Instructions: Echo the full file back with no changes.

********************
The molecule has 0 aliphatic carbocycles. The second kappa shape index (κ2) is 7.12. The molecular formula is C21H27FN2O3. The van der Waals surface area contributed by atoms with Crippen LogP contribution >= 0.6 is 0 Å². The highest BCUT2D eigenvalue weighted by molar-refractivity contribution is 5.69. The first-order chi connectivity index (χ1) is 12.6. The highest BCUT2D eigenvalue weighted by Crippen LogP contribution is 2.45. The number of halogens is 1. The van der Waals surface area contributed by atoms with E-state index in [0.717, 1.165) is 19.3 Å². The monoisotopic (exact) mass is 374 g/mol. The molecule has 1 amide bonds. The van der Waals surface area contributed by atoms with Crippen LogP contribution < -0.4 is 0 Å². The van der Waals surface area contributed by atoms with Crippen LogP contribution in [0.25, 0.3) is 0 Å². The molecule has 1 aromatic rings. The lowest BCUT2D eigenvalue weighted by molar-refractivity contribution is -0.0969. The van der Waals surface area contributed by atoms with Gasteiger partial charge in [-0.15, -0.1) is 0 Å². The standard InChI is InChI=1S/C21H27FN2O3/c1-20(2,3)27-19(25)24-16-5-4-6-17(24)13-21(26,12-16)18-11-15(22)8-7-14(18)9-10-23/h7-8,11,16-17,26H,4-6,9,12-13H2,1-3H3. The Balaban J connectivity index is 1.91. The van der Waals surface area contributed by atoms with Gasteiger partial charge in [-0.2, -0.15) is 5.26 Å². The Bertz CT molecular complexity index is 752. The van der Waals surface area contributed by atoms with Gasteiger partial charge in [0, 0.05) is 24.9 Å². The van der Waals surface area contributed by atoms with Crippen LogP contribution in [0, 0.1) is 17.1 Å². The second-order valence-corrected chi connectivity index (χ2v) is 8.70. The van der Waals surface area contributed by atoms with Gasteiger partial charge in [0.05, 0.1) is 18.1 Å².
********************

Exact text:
The molecule has 0 aliphatic carbocycles. The second kappa shape index (κ2) is 7.12. The molecular formula is C21H27FN2O3. The van der Waals surface area contributed by atoms with Crippen LogP contribution >= 0.6 is 0 Å². The highest BCUT2D eigenvalue weighted by molar-refractivity contribution is 5.69. The first-order chi connectivity index (χ1) is 12.6. The highest BCUT2D eigenvalue weighted by Crippen LogP contribution is 2.45. The number of halogens is 1. The van der Waals surface area contributed by atoms with E-state index in [0.717, 1.165) is 19.3 Å². The monoisotopic (exact) mass is 374 g/mol. The molecule has 1 amide bonds. The van der Waals surface area contributed by atoms with Crippen LogP contribution < -0.4 is 0 Å². The van der Waals surface area contributed by atoms with Crippen LogP contribution in [0.25, 0.3) is 0 Å². The molecule has 1 aromatic rings. The lowest BCUT2D eigenvalue weighted by molar-refractivity contribution is -0.0969. The van der Waals surface area contributed by atoms with Gasteiger partial charge in [-0.15, -0.1) is 0 Å². The standard InChI is InChI=1S/C21H27FN2O3/c1-20(2,3)27-19(25)24-16-5-4-6-17(24)13-21(26,12-16)18-11-15(22)8-7-14(18)9-10-23/h7-8,11,16-17,26H,4-6,9,12-13H2,1-3H3. The Balaban J connectivity index is 1.91. The van der Waals surface area contributed by atoms with Gasteiger partial charge in [-0.2, -0.15) is 5.26 Å². The Bertz CT molecular complexity index is 752. The van der Waals surface area contributed by atoms with Gasteiger partial charge in [0, 0.05) is 24.9 Å². The van der Waals surface area contributed by atoms with Crippen LogP contribution in [0, 0.1) is 17.1 Å². The second-order valence-corrected chi connectivity index (χ2v) is 8.70. The van der Waals surface area contributed by atoms with Gasteiger partial charge in [0.05, 0.1) is 18.1 Å².